The Emotional Turmoil of an Incorrect HIV Diagnosis

On March 29, 2007, Denis Okaka underwent an HIV test at an AAR Health Services (Uganda) Limited laboratory. The test results indicated he was HIV positive. Subsequently, he repeated the test three months later at the same laboratory, receiving another positive result without a copy of the findings. A CD4 count was performed in November 2007, following the positive HIV test.

In May 2008, Okaka experienced breathing difficulties and visited Kampala Family Clinic where he was diagnosed with high blood pressure and surprisingly, found to have an undetectable HIV viral load and a near normal CD4 cell count. Three tests for HIV conducted at the clinic turned out negative, leading to the conclusion that he was HIV negative.

Three years later, in July 2010, Okaka attempted to retrieve his results from the AAR laboratory but was told they were deleted due to software overhauling. Consequently, Okaka filed a civil suit against AAR for medical negligence on December 17, 2014.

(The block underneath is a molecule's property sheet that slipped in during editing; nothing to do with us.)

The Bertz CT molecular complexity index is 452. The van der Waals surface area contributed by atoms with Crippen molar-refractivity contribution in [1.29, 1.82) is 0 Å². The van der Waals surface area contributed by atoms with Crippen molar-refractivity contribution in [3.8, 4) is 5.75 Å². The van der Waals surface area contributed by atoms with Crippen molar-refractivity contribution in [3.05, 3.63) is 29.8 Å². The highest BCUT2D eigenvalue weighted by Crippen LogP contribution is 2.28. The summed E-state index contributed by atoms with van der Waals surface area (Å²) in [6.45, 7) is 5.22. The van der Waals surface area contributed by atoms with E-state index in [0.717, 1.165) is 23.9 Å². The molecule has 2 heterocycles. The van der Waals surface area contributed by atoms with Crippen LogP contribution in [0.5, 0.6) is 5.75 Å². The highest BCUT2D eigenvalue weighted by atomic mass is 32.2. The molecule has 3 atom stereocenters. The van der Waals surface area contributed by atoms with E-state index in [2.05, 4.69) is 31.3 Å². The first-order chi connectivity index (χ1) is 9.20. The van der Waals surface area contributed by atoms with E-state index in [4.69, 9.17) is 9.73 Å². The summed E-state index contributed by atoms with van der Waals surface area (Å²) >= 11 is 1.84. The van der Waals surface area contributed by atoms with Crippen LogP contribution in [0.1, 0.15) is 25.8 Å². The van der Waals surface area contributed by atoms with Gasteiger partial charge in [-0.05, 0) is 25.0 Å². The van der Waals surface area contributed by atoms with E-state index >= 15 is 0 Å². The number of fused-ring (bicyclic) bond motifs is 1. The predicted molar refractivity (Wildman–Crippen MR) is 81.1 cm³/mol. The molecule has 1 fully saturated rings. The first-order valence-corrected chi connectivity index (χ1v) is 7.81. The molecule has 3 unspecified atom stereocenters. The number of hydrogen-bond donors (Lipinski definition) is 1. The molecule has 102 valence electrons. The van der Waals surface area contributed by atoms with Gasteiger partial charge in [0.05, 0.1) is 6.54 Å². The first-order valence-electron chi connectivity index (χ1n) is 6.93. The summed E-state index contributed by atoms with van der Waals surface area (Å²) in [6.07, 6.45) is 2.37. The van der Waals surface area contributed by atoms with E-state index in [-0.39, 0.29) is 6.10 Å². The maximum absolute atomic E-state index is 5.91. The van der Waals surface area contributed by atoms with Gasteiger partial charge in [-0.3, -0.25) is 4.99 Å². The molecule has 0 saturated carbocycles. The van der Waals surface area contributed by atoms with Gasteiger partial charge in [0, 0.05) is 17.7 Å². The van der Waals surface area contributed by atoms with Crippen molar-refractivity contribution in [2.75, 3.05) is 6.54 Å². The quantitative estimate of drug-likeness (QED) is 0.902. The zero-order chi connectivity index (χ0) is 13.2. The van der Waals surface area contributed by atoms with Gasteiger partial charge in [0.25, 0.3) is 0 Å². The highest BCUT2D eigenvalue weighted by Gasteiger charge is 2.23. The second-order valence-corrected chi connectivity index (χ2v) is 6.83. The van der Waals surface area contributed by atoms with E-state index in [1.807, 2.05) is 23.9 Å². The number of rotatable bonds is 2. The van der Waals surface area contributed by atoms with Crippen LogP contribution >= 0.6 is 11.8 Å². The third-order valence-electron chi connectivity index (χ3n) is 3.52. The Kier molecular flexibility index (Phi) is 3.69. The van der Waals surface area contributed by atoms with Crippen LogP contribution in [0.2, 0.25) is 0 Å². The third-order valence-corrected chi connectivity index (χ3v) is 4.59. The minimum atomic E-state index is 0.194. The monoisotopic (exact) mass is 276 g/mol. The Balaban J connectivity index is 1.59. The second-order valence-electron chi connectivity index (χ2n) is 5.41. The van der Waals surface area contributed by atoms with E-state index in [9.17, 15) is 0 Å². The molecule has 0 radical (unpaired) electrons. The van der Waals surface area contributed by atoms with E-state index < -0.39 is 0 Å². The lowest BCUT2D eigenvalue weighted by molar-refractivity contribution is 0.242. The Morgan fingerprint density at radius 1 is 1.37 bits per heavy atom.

His case cited negligence that led to two false HIV diagnoses, causing emotional distress and loss. His lawyer emphasized the failure to adhere to Ministry of Health stipulated procedures for HIV testing, culminating in a false positive result.

AAR contested the claims, arguing they were not negligent in testing Okaka’s blood and highlighted his contributory negligence for not undertaking routine HIV tests. AAR’s defense presented the permissible flexibility within guidelines and the use of accepted testing methods.

The matter will continue in the next part.

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